By Kimberly Mae
As I lay on my bed with what I considered to be a very generous gift — a glass of burgundy wine — my mind started to wander. I realized something had to change. Working 50 hours a week and taking care of two kids was hard enough, besides experiencing the degradation of receiving state assistance. Something inside me cried. All I wanted was for my sons Michael and Caleb to have a better life, better opportunities, and all the things I never had growing up.
Joining the U.S. Army was an easy option for me. I come from a large military family, so it wasn’t as mysterious as it seemed to others. I thought I would be pulled away from my boys for a few months and we could go back to a life together, relishing each and every moment before I had to go overseas, if at all.
Little did I know that the day I left for boot camp would set me on a course to be separated from my sons for the next two years. I left October 28th 2009 and didn’t unite with Michael and Caleb until October 26th 2011. The three vacations I had during that time were about a week each, and I will be forever thankful for those moments we had. Never again will I presume to know the future’s destiny, nor will I break another heart sharing that certain presumption like I did with my sons.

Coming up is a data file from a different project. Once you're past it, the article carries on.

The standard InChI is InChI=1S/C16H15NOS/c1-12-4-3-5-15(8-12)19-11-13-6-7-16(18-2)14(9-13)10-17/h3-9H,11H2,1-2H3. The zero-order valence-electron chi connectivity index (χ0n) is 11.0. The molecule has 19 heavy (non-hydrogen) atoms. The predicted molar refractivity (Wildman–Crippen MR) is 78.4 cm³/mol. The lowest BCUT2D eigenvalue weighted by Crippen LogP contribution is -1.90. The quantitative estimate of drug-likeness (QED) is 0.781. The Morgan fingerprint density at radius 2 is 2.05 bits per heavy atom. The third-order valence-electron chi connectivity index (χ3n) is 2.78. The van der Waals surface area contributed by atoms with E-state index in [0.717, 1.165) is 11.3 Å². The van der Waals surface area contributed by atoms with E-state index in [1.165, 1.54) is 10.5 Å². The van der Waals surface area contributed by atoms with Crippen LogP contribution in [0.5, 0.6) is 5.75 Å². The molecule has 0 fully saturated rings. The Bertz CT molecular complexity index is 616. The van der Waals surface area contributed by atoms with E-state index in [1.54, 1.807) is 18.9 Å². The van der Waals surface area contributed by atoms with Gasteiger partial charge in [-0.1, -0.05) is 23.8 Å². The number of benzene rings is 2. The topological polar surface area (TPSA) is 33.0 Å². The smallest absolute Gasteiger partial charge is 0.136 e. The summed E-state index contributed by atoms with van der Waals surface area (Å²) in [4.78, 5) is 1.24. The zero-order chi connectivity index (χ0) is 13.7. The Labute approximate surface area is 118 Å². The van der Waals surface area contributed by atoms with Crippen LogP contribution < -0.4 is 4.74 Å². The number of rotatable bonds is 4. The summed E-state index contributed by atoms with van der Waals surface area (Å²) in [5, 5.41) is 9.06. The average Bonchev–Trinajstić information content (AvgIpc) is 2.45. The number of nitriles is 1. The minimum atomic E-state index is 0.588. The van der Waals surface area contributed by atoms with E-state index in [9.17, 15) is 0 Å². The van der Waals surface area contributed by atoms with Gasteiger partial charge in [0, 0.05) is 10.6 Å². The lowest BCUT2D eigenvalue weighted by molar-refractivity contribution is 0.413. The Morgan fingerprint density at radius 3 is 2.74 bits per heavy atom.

Basic Combat Training (BCT or Boot Camp) was difficult, to say the least. Along with every part of my body aching and feeling as though I would have fallen apart, literally, I had the separation of my kids rattling around in my head daily. Looking ahead and picturing the future got me through those days. I saw Caleb and me walking in the park at Niagara Falls, and laughing at any funny comment or gesture he might craft. I pictured Michael walking ahead of us, gazing at the vastly magnificent cascading waterfall. He is my quiet inquisitive dreamer. Caleb is my class clown. Sometimes I would picture myself relaxing in a bubbling hot bath with a glass of cabernet or the latest and greatest from Niagara’s Winery. That was the trick: using your mind to put yourself in another place, knowing the projected outcome and bearing anything just to get to that finish line.
I was able to go home for a week in the midst of training. It was Christmas time, and the base decided the drill sergeants deserved to be with their loved ones for the holiday. So, needless to say, that gave privilege to us soldier recruits, too. If I had known the following holidays would bring separation, depression and grief overseas, far from family, joy or peace, I would have done something to make that time incredibly memorable. It was during this that I learned to never take for granted the few breaths of fresh air we are given.
The Army and being deployed taught me that the only constant is change. It is inescapable or inevitable. While I was in Afghanistan, I focused on myself and what I had to do, and channeled my energies towards studies and work. I still kept some time for myself, reflecting, writing and corresponding with family. Trying to keep in touch with who I was helped keep my feet on the ground and my objective clear. Ultimately reaching my goal was certain, because my thirst for success was unstoppable. The wellbeing and prosperity of my sons will prevail, because I will prevail.
Kimberly Mae served in the U.S. Army for three years, including one deployment to Afghanistan as a generator mechanic. She is the mother of four sons. With the proceeds from her book, Mae hopes to assist disabled veterans and create a motivational seminar program for children. For more information, visit http://www.kimmiemae.com.